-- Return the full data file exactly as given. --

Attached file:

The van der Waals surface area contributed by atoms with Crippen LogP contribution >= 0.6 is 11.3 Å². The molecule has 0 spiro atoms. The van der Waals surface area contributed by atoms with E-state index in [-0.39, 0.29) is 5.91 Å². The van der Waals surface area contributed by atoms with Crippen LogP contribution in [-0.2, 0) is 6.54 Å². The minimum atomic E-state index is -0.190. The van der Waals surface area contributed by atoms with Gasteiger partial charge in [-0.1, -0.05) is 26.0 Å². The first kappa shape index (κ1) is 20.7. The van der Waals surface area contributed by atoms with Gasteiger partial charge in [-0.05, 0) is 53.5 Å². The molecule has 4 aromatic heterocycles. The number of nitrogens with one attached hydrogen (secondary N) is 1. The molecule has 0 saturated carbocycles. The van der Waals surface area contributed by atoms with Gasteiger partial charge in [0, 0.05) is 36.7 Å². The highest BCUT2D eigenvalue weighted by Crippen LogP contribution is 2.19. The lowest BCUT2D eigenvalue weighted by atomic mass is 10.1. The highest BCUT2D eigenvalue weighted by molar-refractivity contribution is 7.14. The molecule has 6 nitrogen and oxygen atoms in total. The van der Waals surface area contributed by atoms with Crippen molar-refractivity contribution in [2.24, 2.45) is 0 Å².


The van der Waals surface area contributed by atoms with Crippen LogP contribution >= 0.6 is 11.3 Å². The molecule has 0 spiro atoms. The van der Waals surface area contributed by atoms with E-state index in [-0.39, 0.29) is 5.91 Å². The van der Waals surface area contributed by atoms with Crippen LogP contribution in [-0.2, 0) is 6.54 Å². The minimum atomic E-state index is -0.190. The van der Waals surface area contributed by atoms with Gasteiger partial charge in [-0.1, -0.05) is 26.0 Å². The first kappa shape index (κ1) is 20.7. The van der Waals surface area contributed by atoms with Gasteiger partial charge in [-0.05, 0) is 53.5 Å². The molecule has 4 aromatic heterocycles. The number of nitrogens with one attached hydrogen (secondary N) is 1. The molecule has 0 saturated carbocycles. The van der Waals surface area contributed by atoms with Gasteiger partial charge in [0, 0.05) is 36.7 Å². The highest BCUT2D eigenvalue weighted by Crippen LogP contribution is 2.19. The lowest BCUT2D eigenvalue weighted by atomic mass is 10.1. The highest BCUT2D eigenvalue weighted by molar-refractivity contribution is 7.14. The molecule has 6 nitrogen and oxygen atoms in total. The van der Waals surface area contributed by atoms with Crippen molar-refractivity contribution in [2.24, 2.45) is 0 Å².